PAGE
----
8 BEAUTY MYTHS THE EXPERTS WANT TO DEBUNK

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In our quest for an all-over glow, embracing popular makeup, skin, and hair hacks is standard practice. But not all advice is born equal. Here, MALENA HARBERS enlists the help of industry experts to put some common beliefs under the beauty scope and reveal what you might be getting wrong…

1 – Myth: your under-eye concealer should match your foundation

“Not true,” says makeup guru Gucci Westman. “Our skin is made up of so many different tones across distinct areas of the face. We tend to be a bit lighter under our eyes and on our T-zone, and a bit darker around the perimeter of the face, towards the hairline.” Instead, choose a concealer that’s one half to a full shade lighter than your foundation. “It’s important to blend these two shades to create a more authentic look.”

2 – Myth: you don’t need to use skincare at night

This is an old stance, but a surprisingly persistent one, that’s absolutely not true. “Skin is in its most restorative state at night,” says celebrity makeup artist Lauren Napier. Indeed, a recent study* shows that skin-cell growth and the repair of cells with DNA damage from the sun peaks at night. “It’s essential to remove makeup and pollution first,” advises Napier. When it comes to serums and creams, look for ingredients such as peptides, ceramides, antioxidants and retinol to optimize repair.

*Circadian Rhythm and the Skin: a Review of the Literature

3 – Myth: avoid body oils and lotions before applying perfume

Expert perfumer Kilian Hennessy says the opposite is better advice. “Well-moisturized skin will allow the fragrance to express itself better and last longer,” he affirms. “Stick to an unscented or neutral body lotion or a line extension of your favorite fragrance to avoid scent clashing.” For even more longevity, add a spritz to your hair, too. “It’s a fantastic fragrance carrier because hair is always a little oily, so it retains scent beautifully.”

4 – Myth: retinol, retinoic acid and retinyl palmitate all do the same thing

“Although they’re all related, they’re not exactly the same,” says New York dermatologist Dr. Dendy Engelman. Retinoid is a blanket term for all products containing retinoic acid (the active form of vitamin A), and available on prescription only. “It increases collagen production, cell turnover and hydration, so you’ll see improved skin tone, texture and elasticity over time,” says Dr. Engelman. Retinol is a weaker form of active vitamin A, and retinyl palmitate is even less potent – but also the most gentle. “They need to be converted into retinoic acid by the skin, so with these it may take longer to see results.”

5 – Myth: fine hair doesn’t need conditioner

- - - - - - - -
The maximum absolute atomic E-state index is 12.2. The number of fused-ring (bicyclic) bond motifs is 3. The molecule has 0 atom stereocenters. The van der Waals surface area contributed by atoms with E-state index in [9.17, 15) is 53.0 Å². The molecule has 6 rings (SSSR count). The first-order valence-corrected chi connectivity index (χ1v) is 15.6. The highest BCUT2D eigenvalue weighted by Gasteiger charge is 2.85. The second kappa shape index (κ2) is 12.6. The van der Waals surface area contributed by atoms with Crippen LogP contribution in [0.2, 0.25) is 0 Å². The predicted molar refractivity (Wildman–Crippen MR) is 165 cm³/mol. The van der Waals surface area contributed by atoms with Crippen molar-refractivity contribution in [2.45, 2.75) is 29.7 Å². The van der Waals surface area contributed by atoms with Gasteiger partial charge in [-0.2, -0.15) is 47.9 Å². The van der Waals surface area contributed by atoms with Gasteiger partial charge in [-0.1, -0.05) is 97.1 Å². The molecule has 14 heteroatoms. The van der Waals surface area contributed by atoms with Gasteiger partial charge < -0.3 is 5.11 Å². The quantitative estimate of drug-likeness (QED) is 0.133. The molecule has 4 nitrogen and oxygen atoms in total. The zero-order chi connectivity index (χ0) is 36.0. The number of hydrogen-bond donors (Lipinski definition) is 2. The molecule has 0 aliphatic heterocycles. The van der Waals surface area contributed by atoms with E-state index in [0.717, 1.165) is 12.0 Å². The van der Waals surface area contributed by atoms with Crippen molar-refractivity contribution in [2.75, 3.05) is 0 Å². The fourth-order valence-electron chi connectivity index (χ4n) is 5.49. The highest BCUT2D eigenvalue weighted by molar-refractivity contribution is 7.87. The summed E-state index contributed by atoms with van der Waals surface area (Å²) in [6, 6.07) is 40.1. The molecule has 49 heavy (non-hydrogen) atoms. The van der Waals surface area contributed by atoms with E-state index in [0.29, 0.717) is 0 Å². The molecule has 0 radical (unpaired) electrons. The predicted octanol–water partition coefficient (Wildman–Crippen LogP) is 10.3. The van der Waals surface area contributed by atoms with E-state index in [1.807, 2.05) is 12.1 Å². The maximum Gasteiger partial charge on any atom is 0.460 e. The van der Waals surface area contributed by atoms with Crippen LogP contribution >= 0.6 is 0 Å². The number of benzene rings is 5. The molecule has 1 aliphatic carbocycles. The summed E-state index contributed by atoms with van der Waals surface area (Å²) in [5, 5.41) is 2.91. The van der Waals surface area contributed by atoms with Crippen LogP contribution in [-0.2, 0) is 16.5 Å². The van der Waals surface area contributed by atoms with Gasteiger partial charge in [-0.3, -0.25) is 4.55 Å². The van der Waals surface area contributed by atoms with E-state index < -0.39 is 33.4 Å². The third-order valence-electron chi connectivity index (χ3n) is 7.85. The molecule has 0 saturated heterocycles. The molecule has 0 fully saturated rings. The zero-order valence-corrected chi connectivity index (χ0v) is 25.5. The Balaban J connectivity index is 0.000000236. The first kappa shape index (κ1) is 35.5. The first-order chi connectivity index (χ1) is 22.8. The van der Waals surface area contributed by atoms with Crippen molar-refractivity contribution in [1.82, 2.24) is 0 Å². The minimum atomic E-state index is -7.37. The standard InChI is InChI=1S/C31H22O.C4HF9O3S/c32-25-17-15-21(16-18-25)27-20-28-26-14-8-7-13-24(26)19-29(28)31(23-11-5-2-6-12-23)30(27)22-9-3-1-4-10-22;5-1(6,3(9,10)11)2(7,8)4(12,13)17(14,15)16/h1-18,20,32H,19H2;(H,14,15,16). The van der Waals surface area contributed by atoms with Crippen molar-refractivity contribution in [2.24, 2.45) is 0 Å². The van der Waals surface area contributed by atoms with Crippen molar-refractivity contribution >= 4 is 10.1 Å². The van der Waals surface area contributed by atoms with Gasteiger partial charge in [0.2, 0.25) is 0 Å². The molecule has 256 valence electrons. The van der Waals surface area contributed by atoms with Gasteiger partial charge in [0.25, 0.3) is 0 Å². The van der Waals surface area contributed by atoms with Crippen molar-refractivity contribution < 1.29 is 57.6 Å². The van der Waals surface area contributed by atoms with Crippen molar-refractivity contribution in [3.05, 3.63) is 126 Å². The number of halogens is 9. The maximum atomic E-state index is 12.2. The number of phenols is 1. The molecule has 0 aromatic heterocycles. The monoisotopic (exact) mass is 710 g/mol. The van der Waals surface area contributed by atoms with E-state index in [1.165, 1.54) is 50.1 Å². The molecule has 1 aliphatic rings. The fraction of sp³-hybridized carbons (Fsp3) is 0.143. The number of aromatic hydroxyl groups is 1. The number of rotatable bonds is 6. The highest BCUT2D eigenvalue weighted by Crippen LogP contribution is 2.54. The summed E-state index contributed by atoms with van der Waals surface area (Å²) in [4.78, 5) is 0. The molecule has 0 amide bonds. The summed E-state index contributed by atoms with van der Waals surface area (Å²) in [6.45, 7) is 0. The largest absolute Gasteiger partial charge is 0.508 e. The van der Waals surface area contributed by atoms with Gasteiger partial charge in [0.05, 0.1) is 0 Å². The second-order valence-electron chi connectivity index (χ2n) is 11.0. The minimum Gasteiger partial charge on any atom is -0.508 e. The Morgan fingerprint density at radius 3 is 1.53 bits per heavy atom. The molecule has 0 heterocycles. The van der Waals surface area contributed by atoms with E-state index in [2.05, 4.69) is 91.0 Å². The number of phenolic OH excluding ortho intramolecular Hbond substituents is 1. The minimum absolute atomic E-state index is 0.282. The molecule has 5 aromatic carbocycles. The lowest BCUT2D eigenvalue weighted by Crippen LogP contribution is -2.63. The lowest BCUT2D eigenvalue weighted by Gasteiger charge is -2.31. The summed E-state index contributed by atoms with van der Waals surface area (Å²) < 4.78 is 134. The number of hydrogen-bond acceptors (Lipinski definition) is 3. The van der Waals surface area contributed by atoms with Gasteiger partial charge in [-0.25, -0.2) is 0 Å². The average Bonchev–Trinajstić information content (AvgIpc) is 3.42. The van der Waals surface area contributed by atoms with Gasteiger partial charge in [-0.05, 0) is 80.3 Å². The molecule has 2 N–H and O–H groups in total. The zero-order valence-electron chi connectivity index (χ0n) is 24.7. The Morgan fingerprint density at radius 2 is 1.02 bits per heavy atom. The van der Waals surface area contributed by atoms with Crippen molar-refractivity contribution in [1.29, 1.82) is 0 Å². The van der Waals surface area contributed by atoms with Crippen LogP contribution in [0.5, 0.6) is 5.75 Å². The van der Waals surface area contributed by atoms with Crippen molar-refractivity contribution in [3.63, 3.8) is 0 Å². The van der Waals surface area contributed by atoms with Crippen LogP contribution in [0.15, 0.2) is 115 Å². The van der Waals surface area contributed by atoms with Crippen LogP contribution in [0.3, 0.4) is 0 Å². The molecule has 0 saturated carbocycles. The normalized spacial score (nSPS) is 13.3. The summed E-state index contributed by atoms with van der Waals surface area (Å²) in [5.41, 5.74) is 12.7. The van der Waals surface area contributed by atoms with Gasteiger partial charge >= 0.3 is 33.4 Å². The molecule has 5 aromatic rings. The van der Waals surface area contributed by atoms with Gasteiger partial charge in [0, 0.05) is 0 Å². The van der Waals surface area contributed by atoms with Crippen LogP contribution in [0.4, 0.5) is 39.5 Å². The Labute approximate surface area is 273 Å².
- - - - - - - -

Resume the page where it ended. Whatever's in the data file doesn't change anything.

“Shampoo removes dirt, oil and other impurities, but it also washes away some of your natural oils, so even fine hair needs a little conditioning,” says Ouai Haircare founder Jen Atkin. If you’re using the right conditioner for your hair texture, you should be able to apply it from roots to tips without your hair falling flat. If you find strands get limp quickly, try a lightweight leave-in conditioner instead. “Spray it through the ends only, avoiding the roots, to prevent weighing hair down while hydrating,” says Atkin.

6 – Myth: your skin needs to ‘breathe’

Skin doesn’t ‘breathe’, and “it functions the same even when you have foundation on, so it’s not necessary to give your skin a dedicated day off,” says Dr. Engelman. “Wearing product can actually help protect your skin from damage caused by free radicals and environmental aggressors by acting as an additional barrier, as well as supplementing your skin with ingredients that it needs to function at its best.”

7 – Myth: powder is good for mattifying oily skin

While powder will absorb oil, it can make your complexion look flat. “It’s only good if you’ve prepped your skin properly with the right layering of products, from skincare to makeup,” says Westman. She advocates a simple regime to keep shine at bay: “Cleanse and lightly exfoliate with products targeted for oily skin, then apply a lightweight, mattifying moisturizer. If you need to combat a bit of shine, I like to sweep a touch of bronzer over skin. It keeps it matte but adds a healthy glow.”

8 – Myth: the order of your skincare-product routine doesn’t matter

Layering your skincare products correctly actually makes them more effective. “Water-based formulas always go first,” says Wander Beauty co-founder Lindsay Ellingson. “As a general rule of thumb, apply a toner or essence first, then your eye treatment, followed by serums, moisturizer, oil (if needed) and sunscreen for daytime.” If your serum is 100 percent oil-based, think twice before using it ahead of your moisturizer, adds Ellingson. “Oils can penetrate moisturizers, but not the other way around.”

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